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Title: Radiation

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Introduction to Oceanography
Satellite data and pictures from NASA Figures and
tables from the textbook and from The Open
"Most sciences take as province one class of
phenomena oceanography studies all classes of
phenomena in one place, the global ocean on
Earth." Nearly three quarters of the earth's
surface is covered by ocean, making our planet
the blue jewel of the solar system. The oceans
influence everything from the world's climate to
the presence of life on earth. Oceanography
is the study of the marine environment and its
interactions with the earth, the biosphere, and
the atmosphere. The study is prompted both by the
intellectual desire to understand how the oceans
move and how life develops in a salty, cold
environment, and the need to use wisely the
ocean's resources for the benefit of humanity.
Oceanography is an interdisciplinary science
integrating the basic principles of biology,
chemistry, geology, physics, geophysics,
mathematics, botany, zoology, meteorology, and
geography. The complex interweaving of scientific
disciplines is a challenge and an opportunity.
Oceanography's best practitioners enjoy crossing
these traditional scientific boundaries.
Oceanography is a young science, only decades old
as an integrated field of study. Its realm is
thought to be the oldest, indeed where life
began. The difficulties involved in exploration
have made the oceans earth's last great frontier.
Applications of high technology to oceanographic
instrumentation and vessels, increasingly
sophisticated computers, satellite remote
sensing, and innovative methodologies are rapidly
opening new possibilities for exploration and
research. Many questions remain to be answered.
Oceanography is divided into four areas of
emphasis BIOLOGICAL OCEANOGRAPHY examines the
processes governing the distribution, abundances,
and production of plants, animals, and nutrients
in the oceanic ecosystem. Emphasis is on
investigations of bacteria, phytoplankton,
zooplankton, and benthic organisms. Progress
entails identifying the patterns of variability
in space and time, determining the processes
producing and maintaining the patterns, then
quantifying the processes. CHEMICAL
OCEANOGRAPHY investigates the complex chemistry,
distribution and cycling of dissolved substances,
nutrients, and gases in seawater, the mechanisms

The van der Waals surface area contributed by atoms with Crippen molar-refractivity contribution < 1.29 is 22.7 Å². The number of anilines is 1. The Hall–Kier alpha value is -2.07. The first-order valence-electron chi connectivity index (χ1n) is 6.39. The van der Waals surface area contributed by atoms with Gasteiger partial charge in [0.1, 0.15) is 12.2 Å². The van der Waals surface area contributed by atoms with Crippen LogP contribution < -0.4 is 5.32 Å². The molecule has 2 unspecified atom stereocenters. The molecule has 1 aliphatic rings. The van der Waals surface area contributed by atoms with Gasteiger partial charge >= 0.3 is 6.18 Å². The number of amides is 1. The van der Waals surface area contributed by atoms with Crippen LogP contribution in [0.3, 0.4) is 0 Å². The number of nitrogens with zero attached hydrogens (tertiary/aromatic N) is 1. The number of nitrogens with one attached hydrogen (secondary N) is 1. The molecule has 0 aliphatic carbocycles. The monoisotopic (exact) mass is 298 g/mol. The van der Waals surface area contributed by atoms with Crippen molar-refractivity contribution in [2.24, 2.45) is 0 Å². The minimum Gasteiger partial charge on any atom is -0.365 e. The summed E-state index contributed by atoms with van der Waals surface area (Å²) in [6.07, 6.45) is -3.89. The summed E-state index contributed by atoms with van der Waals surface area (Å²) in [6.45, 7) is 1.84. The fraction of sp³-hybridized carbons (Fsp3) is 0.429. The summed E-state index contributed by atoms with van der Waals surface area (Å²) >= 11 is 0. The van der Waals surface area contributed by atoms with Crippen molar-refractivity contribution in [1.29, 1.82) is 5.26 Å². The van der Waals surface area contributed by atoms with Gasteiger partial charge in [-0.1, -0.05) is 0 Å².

controlling them and their origins and fates.
sediments (their formation, transport, and
deposition) ocean basin formation (plate
tectonics) processes governing shoreline
formation and the origin, structure, and history
of the oceanic crust and upper mantle. PHYSICAL
OCEANOGRAPHY endeavors to understand and predict
motion in the sea. Scales of motion range from
millimeters through tidal and current scales to
the great ocean gyres. The distribution of
physical properties (temperature, salinity, sea
ice) and air-sea interaction and its implications
for climate are fertile areas of research.
Oceanographers are predominantly employed in
research, both pure and applied. Their goal is to
produce a new understanding of an ocean system
and to explore the potential consequences of
human activities on the marine environment. They
are involved in sample and data collection, their
analyses and interpretation, and preparation and
dissemination of the results. Oceanographers work
at sea, on land, in laboratories, and at
computers. The profession may be entered with a
Bachelor's, Master's, or Doctoral degree -- the
more advanced the degree, the greater the level
of responsibility for initiating, designing, and
executing a scientific research project. A degree
in oceanography can also serve as a background
for a career in teaching, administration, marine
affairs, environmental studies, production,
inspection, computing, instrumentation
development, and statistical analysis. Most
oceanographers are employed in educational and
research institutions. Another large percentage
is employed by federal government agencies
Additional positions are available in research
and development for companies extracting and
harvesting the ocean's resources. An
oceanographer's duties are diverse, dictated by
the nature of the profession. Data are most often
collected at sea or from inland waters, but are
usually processed and analyzed in laboratories
and offices, often involving the use of
highly-specialized instruments and computers.
Oceanographers experience the exhilaration and
rigors of new discoveries made at sea, and return
to home port for months of data processing,
computer programming, analysis, writing,
budgeting, planning, and conferring. The work is
both rewarding and tedious, fascinating and
frustrating. Reports and scientific papers must
be written. Proposals need to be prepared to
obtain funding for the next phase of the
research. Instruments require adjustment and
redesign. Funds need to be budgeted and accounted
for. The next scientific cruise must be planned
and organized. Deadlines are constant. The hours
can be long and irregular. Career opportunities